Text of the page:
On the way back down to the car, we stopped and watched more pikas collect their grass.
This was a pretty little hike, similar in some ways to Sparrowhawk Tarns, in that there's lots to explore up in the basin if you feel like it. And I like any hike with pikas.

But I don't like "junk science" that tells me that the receding of the Rae Glacier will cause the Elbow River to dry up. The peak of the last "little ice age" of global cooling, and the maximum extent of the North American glaciers, was 1844, and everything's been melting back since then. I'm not going to get into a global warming issues diatribe at this point. The Rae Glacier is smaller than it was in 1844; it's probably the same size as it was before then sometime, but no one was around to take pictures. But the Elbow isn't drying up because of any of that. It's not drying up at all. And it's not going to dry up any time soon.

Thursday, 30 August 2012


After being "off the grid" for 2 weeks, with only an iPhone (and the odd internet cafe) for connectivity, we were reconnected today. Stay tuned for reno updates, hiking stories and more on being an Extra!

Sunday, 26 August 2012

Extra, Extra: Day 2 in the Life

Be sure to read Day 1 of our adventure here first.


Shooting Day – 1, 8:45 PM: Receive call from casting dudes. Cast call time is at 2:30 PM. Wardrobe instructions are strange; we are to bring 3 outfits, which contradicts our “dress exactly the same” instruction. We have a new place to park.

Shooting Day 2:

1:50 PM: We arrive at the Circus; it is full of some 50 extras of ages 7 to 70, including everyone from Day 1, most of whom had been there since their call time of 12 PM. The 2nd AD is in a panic because she thought we weren’t coming, and we are essential for continuity since we were filmed outside yesterday, and today the scene continues inside. We are afraid we screwed up the call time, but there’s a sheet listing us with a 2:30 PM call time. There is a long lineup for hair and make-up. The 2nd AD butts us into the hair and make-up queue. I’m cleared by make-up, hair and wardrobe. Karen is part the way through make-up when everyone is told we must clear the Circus for the principal cast and crew lunch. All ~50 extras are piled into vans and sent to the on-set holding. Then the Union extras are pulled out and sent back to the Circus for lunch, an error on someone’s part. There are snacks but no lunch in the on-set holding area. We wait.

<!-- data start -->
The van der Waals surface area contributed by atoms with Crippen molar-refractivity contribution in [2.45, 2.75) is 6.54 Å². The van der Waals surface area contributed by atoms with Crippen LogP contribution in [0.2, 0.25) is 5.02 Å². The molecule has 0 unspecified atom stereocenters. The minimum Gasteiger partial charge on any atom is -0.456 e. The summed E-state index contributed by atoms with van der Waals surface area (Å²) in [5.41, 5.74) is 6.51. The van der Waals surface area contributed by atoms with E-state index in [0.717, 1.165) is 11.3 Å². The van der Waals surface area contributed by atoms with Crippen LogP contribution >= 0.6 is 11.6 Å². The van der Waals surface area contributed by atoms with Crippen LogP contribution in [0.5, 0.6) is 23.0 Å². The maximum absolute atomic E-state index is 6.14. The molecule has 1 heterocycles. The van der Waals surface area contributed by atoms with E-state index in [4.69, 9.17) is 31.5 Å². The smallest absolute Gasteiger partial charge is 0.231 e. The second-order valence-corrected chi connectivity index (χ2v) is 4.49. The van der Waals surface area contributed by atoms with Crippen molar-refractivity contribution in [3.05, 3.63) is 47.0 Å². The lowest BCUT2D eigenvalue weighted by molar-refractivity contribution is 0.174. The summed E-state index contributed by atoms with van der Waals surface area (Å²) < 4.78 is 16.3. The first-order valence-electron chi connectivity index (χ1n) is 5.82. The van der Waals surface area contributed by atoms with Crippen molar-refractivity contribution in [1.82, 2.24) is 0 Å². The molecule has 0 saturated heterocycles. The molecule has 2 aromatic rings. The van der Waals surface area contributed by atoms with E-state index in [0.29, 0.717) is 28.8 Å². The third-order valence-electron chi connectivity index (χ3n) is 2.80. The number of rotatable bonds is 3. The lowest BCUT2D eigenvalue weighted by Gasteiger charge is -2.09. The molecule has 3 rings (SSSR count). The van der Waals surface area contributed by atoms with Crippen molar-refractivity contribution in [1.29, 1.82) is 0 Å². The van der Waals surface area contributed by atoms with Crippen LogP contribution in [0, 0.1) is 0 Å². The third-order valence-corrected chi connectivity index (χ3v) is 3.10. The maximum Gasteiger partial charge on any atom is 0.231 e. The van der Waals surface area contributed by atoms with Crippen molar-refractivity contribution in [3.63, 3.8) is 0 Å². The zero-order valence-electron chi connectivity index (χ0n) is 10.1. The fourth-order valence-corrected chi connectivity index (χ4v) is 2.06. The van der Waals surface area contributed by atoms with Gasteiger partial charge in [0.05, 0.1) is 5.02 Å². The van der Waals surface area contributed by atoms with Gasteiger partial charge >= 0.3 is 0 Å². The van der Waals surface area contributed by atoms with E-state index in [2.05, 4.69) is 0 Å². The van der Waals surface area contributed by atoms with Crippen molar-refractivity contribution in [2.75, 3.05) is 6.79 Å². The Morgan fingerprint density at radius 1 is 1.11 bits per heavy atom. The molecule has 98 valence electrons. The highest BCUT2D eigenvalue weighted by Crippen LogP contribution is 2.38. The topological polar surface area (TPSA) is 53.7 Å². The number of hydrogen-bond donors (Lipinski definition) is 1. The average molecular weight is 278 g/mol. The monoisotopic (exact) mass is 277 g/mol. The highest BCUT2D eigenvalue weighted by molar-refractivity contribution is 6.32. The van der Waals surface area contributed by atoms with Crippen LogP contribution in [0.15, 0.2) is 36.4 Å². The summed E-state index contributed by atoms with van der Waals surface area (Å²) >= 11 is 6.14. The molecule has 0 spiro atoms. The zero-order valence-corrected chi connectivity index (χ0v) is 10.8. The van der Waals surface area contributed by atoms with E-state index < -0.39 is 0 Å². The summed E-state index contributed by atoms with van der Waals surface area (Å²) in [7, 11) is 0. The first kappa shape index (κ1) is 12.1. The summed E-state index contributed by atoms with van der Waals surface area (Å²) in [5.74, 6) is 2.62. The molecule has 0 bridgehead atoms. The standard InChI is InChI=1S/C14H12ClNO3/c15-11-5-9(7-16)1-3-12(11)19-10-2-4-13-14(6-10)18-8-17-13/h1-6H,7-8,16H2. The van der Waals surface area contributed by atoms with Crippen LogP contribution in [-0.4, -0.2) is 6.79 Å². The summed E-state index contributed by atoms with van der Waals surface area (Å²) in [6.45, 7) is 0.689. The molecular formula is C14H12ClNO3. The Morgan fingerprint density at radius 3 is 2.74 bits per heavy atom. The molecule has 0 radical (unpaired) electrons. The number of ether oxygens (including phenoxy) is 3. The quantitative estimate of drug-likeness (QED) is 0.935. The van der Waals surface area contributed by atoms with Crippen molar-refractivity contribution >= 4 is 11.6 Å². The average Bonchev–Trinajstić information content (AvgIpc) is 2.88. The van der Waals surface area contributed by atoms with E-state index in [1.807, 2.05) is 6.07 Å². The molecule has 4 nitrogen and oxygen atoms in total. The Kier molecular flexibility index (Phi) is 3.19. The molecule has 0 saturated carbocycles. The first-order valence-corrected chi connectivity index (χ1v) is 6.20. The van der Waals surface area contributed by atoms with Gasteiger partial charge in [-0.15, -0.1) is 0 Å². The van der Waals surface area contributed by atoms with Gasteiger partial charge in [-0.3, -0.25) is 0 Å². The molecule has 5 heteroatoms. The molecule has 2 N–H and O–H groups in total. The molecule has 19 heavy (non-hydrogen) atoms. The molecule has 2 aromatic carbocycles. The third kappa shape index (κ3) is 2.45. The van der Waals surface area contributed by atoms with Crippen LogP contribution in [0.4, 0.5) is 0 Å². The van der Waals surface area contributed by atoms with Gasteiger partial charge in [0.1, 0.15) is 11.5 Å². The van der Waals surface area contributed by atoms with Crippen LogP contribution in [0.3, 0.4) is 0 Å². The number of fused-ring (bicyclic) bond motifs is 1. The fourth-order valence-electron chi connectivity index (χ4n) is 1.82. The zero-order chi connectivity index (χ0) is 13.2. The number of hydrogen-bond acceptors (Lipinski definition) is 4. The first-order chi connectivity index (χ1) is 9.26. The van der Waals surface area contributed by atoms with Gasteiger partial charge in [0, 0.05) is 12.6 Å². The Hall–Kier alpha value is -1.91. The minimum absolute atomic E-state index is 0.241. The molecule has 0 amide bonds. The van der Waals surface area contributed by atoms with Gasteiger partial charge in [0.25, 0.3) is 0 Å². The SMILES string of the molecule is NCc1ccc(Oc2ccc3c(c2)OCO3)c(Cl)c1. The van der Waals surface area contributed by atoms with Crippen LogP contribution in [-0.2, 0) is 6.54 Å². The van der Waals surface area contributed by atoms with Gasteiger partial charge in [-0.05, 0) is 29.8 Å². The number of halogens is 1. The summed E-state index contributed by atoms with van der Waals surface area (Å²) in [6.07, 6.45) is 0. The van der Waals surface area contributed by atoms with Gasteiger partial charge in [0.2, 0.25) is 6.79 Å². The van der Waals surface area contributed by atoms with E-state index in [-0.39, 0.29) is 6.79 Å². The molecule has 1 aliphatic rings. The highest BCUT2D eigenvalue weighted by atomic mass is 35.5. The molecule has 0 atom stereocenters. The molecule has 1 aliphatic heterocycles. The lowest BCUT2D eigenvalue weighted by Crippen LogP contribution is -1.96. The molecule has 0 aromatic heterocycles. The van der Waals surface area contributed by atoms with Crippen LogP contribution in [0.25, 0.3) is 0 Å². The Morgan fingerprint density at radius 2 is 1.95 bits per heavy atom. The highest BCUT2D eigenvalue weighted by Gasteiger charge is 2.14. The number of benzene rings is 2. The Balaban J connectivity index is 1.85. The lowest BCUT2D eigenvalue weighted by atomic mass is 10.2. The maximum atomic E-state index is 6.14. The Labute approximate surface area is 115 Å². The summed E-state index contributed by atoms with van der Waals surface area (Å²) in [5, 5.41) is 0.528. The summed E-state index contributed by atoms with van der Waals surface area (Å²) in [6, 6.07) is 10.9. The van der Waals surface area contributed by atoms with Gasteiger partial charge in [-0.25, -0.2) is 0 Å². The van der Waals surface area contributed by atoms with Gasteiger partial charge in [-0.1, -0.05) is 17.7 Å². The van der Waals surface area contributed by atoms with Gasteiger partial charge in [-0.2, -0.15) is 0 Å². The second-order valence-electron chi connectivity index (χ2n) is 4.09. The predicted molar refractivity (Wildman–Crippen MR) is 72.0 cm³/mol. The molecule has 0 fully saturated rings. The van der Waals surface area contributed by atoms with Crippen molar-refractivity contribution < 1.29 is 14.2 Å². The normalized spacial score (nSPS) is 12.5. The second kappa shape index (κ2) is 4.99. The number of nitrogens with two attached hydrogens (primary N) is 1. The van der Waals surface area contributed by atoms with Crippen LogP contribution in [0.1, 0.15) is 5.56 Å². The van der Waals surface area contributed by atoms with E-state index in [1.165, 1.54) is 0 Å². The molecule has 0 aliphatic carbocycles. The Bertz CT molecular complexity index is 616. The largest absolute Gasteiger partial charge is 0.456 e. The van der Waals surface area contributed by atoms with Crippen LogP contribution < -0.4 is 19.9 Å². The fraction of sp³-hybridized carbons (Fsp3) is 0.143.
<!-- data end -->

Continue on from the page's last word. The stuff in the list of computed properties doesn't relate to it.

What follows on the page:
3:25 PM: All ~50 extras are shuttled back to the Circus for a big hot lunch. There are principal cast and crew still sitting around, including the director and two named stars. No one seems to care, which is as it should be. Hair and make-up continues trying to get all 50 people done. We are told by the hair dude to “expect a late night”. After lunch, we wait.

5:40 PM: All ~50 extras are sent once again back to on-set holding. We wait.

7:00 PM: The 1st Assistant Director comes and tells us the set up for our scene has commenced. The 2nd AD runs us though our scene, which is in a church. Her assistant has worked up a seating plan, which will form the basis of how we will be arranged. The folks seated in the rear 3 rows of seating are critical to the scene and will be used most of the night. The head of extras casting announces that the Producer will be coming through on-set holding and the set to select extras to go to film some other scenes in Pincher Creek later this month for continuity. The room is pumped.

7:30 PM: We start filing onto the set in our assigned fashion. We, and several others from yesterday, are not seated in the “prized” 3 rows; some are visibly unhappy with this. A lot is happening on the set. Lighting is still setting up. Camera angles are being discussed. The Director is tweaking everything, from extras seating arrangements to flower layout to set decoration. After everyone is placed, a camera dolly is installed. A few of the principal cast that are in the shot arrive. The Director gives everyone a great pep talk and description of the scene and actions he wants. We rehearse the 60-second scene twice, and there is dialog (but we can barely hear it, not that we’re supposed to). We shoot, but a couple of extras screw up and makes noise when they’re not supposed to, and the Director reprimands us gently. We shoot the scene 5 or 6 times with a wide-angle shot. Then they switch to a tight shot. The extras not in the tight shot (including us) are released to on-set holding where we wait in virtual silence, since it is within microphone shot of the set. Over the next few hours, other extras are released as the shots get tighter and tighter.

8:00 PM: Fresh grilled cheese sandwiches are made. They are exactly what we needed – hot comfort food. Over the next little while, principal cast members and crew drift in and out to grab a hot sandwich, and more extras are released to holding.